Nominating an independent expert - is your dispute resolution clause still effective?

Articles Written by Martin Lovell

Nominating an independent expert

Many commercial contracts provide for an independent expert to resolve disputes of a financial nature. In drafting these dispute resolution clauses it is common to provide that if the parties cannot agree upon an independent expert, the parties will ask the President of the Institute of Chartered Accountants in Australia (ICAA) to nominate a suitable person.

ICAA no longer providing nomination service

In light of recent changes to ICAA policy, these clauses now need to be revisited. On 15 December 2010 the ICAA announced that it will no longer provide a nomination service. Instead, parties will be directed to the ICAA's online 'Find-a-Chartered-Accountant' service. This service allows users to search for Chartered Accountants by area of expertise, industry and location. The website explains that the database includes only Chartered Accountants who have elected to be part of the service and that it is the responsibility of the parties to make their own enquiries regarding members.

Implications

As a practical matter, this means that contractual provisions referring nominations to the ICAA will no longer operate as intended. As a legal matter, there is a risk that these provisions may be unenforceable and leave disputing parties without an agreed mechanism to appoint an independent expert.

If the dispute resolution clause in your contract relies upon the ICAA nominating an independent expert, we recommend that you amend these provisions to provide an alternative process for expert nomination.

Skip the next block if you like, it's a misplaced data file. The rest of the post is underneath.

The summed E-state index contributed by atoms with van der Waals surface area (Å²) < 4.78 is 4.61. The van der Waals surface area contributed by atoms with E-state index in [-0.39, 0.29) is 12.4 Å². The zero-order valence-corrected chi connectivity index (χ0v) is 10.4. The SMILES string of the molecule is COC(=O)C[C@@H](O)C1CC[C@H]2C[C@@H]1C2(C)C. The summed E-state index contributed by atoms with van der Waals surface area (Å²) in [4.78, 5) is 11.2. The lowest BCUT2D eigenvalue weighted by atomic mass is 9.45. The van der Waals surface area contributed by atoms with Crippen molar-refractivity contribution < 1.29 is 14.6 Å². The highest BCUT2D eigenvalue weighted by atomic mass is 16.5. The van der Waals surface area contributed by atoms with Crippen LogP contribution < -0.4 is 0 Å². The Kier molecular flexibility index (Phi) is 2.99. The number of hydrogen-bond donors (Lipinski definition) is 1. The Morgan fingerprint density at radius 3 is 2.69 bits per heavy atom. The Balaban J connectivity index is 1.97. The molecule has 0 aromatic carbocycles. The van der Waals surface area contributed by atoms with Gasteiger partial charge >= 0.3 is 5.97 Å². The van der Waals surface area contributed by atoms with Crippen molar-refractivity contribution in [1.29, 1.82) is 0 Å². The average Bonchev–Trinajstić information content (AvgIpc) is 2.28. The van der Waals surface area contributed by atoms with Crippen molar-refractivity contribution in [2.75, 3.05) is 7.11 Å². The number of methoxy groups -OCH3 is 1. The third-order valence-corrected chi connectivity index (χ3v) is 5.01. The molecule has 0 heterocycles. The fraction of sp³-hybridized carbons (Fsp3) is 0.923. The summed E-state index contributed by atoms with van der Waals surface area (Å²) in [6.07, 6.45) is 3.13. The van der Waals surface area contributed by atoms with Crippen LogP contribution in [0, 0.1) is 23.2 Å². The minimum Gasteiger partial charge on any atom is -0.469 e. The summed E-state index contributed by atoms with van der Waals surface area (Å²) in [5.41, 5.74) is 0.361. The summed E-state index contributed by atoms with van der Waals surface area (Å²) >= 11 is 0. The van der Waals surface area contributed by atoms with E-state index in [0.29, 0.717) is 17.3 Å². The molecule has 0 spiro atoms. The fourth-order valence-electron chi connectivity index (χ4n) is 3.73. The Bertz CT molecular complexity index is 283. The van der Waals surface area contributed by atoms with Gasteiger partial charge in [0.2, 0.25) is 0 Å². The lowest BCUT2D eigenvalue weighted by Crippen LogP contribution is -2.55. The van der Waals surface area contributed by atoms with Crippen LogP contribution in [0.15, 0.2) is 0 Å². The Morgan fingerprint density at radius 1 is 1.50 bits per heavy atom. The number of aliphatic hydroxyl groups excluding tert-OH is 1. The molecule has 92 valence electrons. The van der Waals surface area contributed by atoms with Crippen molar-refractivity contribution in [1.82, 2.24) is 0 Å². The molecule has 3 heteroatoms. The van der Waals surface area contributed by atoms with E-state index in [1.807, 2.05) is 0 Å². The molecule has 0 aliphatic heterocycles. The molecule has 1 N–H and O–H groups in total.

Alternatives

The Institute of Arbitrators and Mediators Australia (IAMA) offers a service for identifying impartial experts in the fields of finance and accounting. The President or Chapter Chairman of the IAMA will nominate a suitable financial expert on request. The expert will then determine the dispute in accordance with the IAMA's expert determination rules.

Important Disclaimer: The material contained in this article is comment of a general nature only and is not and nor is it intended to be advice on any specific professional matter. In that the effectiveness or accuracy of any professional advice depends upon the particular circumstances of each case, neither the firm nor any individual author accepts any responsibility whatsoever for any acts or omissions resulting from reliance upon the content of any articles. Before acting on the basis of any material contained in this publication, we recommend that you consult your professional adviser. Liability limited by a scheme approved under Professional Standards Legislation (Australia-wide except in Tasmania).

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